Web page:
The most common human reaction, when we begin to feel like we have been systematically lied to by the "mainstream" whatever, is to quickly jump ship to some leaky lifeboat of a new system of explaining everything (or at least everything that matters), which, more likely than not, will be more of a deceitful mind-controlling system than the one we started with.
I call this pseudo-skepticism. It might also be called "Out of the frying pot, into the fire". If we drop the assumption that the "new system" will be worse, we can call it an epistemic break.
Cases in point:
- France, late 19c: From awe of the king, and belief in the Catholic priests to one system, then another (the French Revolution went through several distinct epistemic breaks, or at least changes in who controlled the center of action, and tried, at least to define truth (their ideology). The last couple of phases involved were most preoccupied with trying to kill off ideological rivals. The epistemic break became so extreme and disorienting that time was redefined: the year was declared to be "Year 0", and a new calendar, abandoning the names of months associated with the old "superstitions" was declared. It did not stop until Napoleon was emperor, which started a new era in which millions would die.
- Russia, 1917 and thereafter: From awe of the Tzar, and belief in the Russian Orthodox priests to belief in Marx and Lenin's all-encompassing all-explaining system, and belief in the "Dictatorship of the proletariat", and giving all power to the most ruthless faction so they could nationalize and/or redistribute everything, and ultimately to worship of the new "Red Tzar", Stalin whose power was unimaginably beyond that of the old tzar.
- U.S. 1970s: From mainstream Christian to Jim Jones disciple to mass suicide.
So far, we have been luck not to see a mass stampede of an epistemic break taking the whole nation on some nightmare ride.
Sometimes I use the internet to go in search of people who might be thinking along some of the same lines that I am.
I struggle to find words for a lot of my thoughts. Sometimes a phrase emerges, and I go looking on the internet for instances. One such phrase was the "Echo Chamber Effect" -- I don't think I knew the actual phrase when I tried to put my finger on something that was bothering me -- which lead to a post on this blog, and also an odd relationship with a blogger who always refers to Obama as Il Duce. He had written something about the Echo Chamber Effect before I did. I think he's wildly misguided on most things (at least the ones he talks about on his blog), but we manage to have conversations from time to time.
A wikipedia article on "Echo chamber effect" begins with:
The term "media echo chamber" can refer to any situation in which information, ideas or beliefs are amplified or reinforced by transmission inside an "enclosed" space. Observers of journalism in the mass media describe an echo chamber effect in media discourse. One purveyor of information will make a claim, which many like-minded people then repeat, overhear, and repeat again (often in an exaggerated or otherwise distorted form) until most people assume that some extreme variation of the story is true.My friend, the Christian Libertarian (and I suspect Jonah Goldberg disciple) "The Lurking Vulture" starts off his meditation on the subject with:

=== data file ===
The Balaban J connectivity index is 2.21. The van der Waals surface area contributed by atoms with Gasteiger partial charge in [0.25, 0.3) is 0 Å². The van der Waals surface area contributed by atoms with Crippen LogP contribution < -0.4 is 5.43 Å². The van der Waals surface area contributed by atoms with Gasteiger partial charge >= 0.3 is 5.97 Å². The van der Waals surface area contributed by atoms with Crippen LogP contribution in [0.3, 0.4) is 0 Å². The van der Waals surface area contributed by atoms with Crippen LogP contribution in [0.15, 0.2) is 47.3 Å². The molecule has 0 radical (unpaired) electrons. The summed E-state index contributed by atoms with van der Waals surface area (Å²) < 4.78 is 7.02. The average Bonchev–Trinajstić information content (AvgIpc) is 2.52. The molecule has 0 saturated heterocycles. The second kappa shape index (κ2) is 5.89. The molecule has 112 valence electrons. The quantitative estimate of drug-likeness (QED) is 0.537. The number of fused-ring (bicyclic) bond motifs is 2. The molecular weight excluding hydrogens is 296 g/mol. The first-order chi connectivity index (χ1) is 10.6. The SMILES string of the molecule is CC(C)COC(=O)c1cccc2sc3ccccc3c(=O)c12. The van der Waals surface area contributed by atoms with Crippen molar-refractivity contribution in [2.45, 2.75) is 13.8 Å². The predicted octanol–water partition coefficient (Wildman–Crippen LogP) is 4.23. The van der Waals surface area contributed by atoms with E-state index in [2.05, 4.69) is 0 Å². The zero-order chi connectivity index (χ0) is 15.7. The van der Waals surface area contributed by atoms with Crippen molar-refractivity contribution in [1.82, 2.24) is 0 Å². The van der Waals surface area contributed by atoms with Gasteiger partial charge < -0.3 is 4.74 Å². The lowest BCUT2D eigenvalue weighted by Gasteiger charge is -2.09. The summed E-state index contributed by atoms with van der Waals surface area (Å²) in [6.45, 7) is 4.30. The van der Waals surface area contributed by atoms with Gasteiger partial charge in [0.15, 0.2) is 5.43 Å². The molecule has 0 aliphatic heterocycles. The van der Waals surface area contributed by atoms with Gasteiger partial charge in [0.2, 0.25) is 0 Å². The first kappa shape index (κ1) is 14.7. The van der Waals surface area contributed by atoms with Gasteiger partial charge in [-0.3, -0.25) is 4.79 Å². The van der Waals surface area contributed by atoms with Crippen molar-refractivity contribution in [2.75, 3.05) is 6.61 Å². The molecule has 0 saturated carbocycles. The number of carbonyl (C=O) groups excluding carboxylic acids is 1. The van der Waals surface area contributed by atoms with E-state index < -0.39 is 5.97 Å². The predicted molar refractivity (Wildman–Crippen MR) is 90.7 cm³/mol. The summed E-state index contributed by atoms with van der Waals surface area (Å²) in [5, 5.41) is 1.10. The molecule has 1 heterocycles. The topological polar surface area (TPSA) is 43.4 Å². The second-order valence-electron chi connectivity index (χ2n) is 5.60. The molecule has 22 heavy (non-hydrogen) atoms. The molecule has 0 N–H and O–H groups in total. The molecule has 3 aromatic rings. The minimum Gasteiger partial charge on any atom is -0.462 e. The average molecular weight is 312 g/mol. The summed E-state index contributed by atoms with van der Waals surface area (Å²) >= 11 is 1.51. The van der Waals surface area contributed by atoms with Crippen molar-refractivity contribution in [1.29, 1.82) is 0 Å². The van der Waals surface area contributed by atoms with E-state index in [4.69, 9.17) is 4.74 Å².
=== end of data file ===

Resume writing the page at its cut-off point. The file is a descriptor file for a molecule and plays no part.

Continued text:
In what perhaps may be an apocryphal quote, Pauline Kael is supposed to have said regarding the landslide victory of Richard Nixon over George McGovern in 1972, "I can't believe Nixon won. I don't know anybody who voted for him
From my echo chamber posting:
Part of the point of a "Truth Project" is the hope that people on both sides of many issues - those who aren't active and conscious propagandists at least, really would want to know the truth if it turned out that everything they think is wrong ... if they'd even consider the possibility.But here is what worries me:
There is something a little special about the internet. If you have to find books and magazines in libraries and bookstores (unless you only go to Islamic bookstores / Christian bookstores / "Radical" bookstores ...) you go to a store and you have to at least walk by books and magazines with other points of view. On the internet, you can go to your favorite blog, and never go anywhere except via links from that blog (or from your other favorite blog).I have been an autodidact on a number of subjects, especially history. Autodidacts, by coming at a field without being plugged into the culture of the field, sometimes have brilliant insights. There are, however, many more crackpots.
I spent a few years long ago studying mathematics with people on their way to doctorates, and got a real appreciation for pedagogy from that. I'd have gotten nowhere without the culture of professors and textbook writers who have thought deeply about how to pass on the subject.
History was more autodidact-friendly, although an awful lot of autodidact historians have a bug up their ass about some particular obsession, which usually makes for really annoying and not very enlightening historians.
Often the idea of the autodidact serves as a romantic idea that lets us fantasize that we don't need other people.
I found an article,